Posted on October 23, 2020 By Philip Boyle
ViewSonic LS700HD Home Projector Review – Performance: Brightness, Audio Noise, Audio Quality and Resolution
ViewSonic claims the LS700HD achieves a dynamic contrast ratio of 3,000,000:1 which is achieved by dynamically modulating the laser power. This is another part of Super ECO, along with advanced digital image processing.
“Super ECO Mode is for advanced power saving purposes with a very dim screen and usually used for a short break while projecting. To enable Super ECO Mode, just select Super ECO Mode and leave it without any OSD change. Then the screen will get dimmer gradually.”
Unfortunately, the black levels on this projector are pretty typical for a DLP projector in this price range. The reality is that blacks are not black on the LS700HD. While blacks are certainly better than on most ViewSonic sub $1000 projectors, they still tend to have a greenish-blue cast to them. The good news is that in USER1 and Cinema modes you will get more detail in the greenish-blue blacks.
If you want to go into the advanced menu, be sure to check out the Gamma Settings. There are a variety of preset modes that can also be adjusted and saved by the user. I think you’ll like what it can do for your black levels overall.
The ViewSonic LS700HD brightness is rated at 3,500 ANSI lumens. As you know, DLP projectors are designed to be really bright and the 3,500 ANSI lumens is a testament to how far the industry is pushing the performance price envelope. Like most DLP projectors, the LS700HD displays whites brighter than colors. Not to beat a dead horse, but if this projector were being used in the business market I don’t think anyone would care about color accuracy. However, the LS700HD is marketed mainly for home use and I expect more accuracy to go with the brilliant whites and oversaturated colors for a home theater projector.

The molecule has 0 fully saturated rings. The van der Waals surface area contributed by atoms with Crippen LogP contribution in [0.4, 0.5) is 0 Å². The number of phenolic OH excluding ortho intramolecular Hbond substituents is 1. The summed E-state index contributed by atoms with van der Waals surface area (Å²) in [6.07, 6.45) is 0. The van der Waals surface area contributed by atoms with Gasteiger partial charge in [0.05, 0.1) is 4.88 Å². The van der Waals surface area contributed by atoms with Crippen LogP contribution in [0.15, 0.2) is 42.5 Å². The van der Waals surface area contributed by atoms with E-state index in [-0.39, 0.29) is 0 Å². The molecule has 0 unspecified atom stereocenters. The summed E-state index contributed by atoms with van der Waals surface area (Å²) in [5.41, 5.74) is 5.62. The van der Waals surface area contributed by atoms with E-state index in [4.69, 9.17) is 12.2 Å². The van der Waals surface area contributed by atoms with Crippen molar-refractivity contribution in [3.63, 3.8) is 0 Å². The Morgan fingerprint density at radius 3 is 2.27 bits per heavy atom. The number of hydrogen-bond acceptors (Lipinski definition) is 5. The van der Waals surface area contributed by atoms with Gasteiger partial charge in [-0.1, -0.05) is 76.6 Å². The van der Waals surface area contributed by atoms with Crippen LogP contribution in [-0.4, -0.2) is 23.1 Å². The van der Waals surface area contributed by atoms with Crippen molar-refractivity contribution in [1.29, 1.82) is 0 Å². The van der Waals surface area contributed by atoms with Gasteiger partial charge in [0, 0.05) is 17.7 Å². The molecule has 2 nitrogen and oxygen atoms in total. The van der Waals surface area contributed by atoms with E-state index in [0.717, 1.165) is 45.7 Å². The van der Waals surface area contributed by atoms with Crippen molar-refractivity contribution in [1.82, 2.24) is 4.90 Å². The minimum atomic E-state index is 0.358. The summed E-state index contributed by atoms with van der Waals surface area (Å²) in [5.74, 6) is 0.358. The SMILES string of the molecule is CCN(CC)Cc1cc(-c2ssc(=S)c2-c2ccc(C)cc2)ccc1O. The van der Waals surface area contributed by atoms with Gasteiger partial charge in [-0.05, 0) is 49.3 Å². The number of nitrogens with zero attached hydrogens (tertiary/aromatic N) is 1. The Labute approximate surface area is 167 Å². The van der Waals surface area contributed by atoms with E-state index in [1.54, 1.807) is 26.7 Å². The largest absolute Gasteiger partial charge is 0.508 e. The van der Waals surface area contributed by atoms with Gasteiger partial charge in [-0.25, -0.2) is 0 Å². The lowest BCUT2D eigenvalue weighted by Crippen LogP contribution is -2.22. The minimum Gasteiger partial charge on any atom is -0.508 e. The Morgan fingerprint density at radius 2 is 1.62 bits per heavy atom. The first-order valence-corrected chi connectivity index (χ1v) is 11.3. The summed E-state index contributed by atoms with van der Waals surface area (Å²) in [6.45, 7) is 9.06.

Brightness at mid-zoom
As we normally do here at Projector Reviews, we measured using the projector’s brightest mode (Brightest) at full wide angle – this is with the iris wide open, so the most amount of light gets through. I took 3-4 readings about 15-20% out from the center of the lens.
The LS700HD’s Brightness (Brightest mode, Normal Light Output): 3681 Lumens
At wide zoom, Brightest mode. The LS700HD measured 3681 lumens which is 3500 to ViewSonics’s brightness claim. For the rest of the modes, I measured them at mid-zoom, so the iris is closed halfway. This is because it is more common for a projector to be zoomed in a bit rather than installed at full wide angle.
ViewSonic lists an audible noise rating of 34db in normal mode and 32db in Eco mode. While the noise is noticeable, it’s not distracting by any means. Eco Mode renders the projector effectively silent. There are two exhaust fans located on the projector’s left side that blow a significant amount of air, but nothing louder than what you would expect from a modern laptop with a relatively quiet fan. Any noise from this projector will likely go unnoticed in a ceiling or wall-mounted installation.
The ViewSonic LS700HD uses a single two-watt speaker. Since ViewSonic has classified this projector for primary use in the home, it’s reasonable to assume that this unit will be connected to an external sound system. Having tested the unit using the internal speaker, I can say with complete confidence that you should not use the built in speaker, for any type of home entertainment content…ever. There is no bass what-so-ever (not surprising), and the higher volume settings create noticeable distortion.
If you’re hoping to connect this projector to external audio equipment, well, there’s a jack for that! A 3.5mm Audio Out Mini-Jack can be found on the inputs and connectors panel at the rear of the projector. In my opinion this projector was made to be connected to an external sound system.
Full HD 1080p resolution delivers a sharp, detailed image when looking at native 1920x1080p content. Images appear crisp and clear at reasonably close distances. If you have a limited amount of space that forces you to sit so close enough to the screen that the visibility of the pixels distracts you, then you may want to look at the LS700HD’s 4K big brother.
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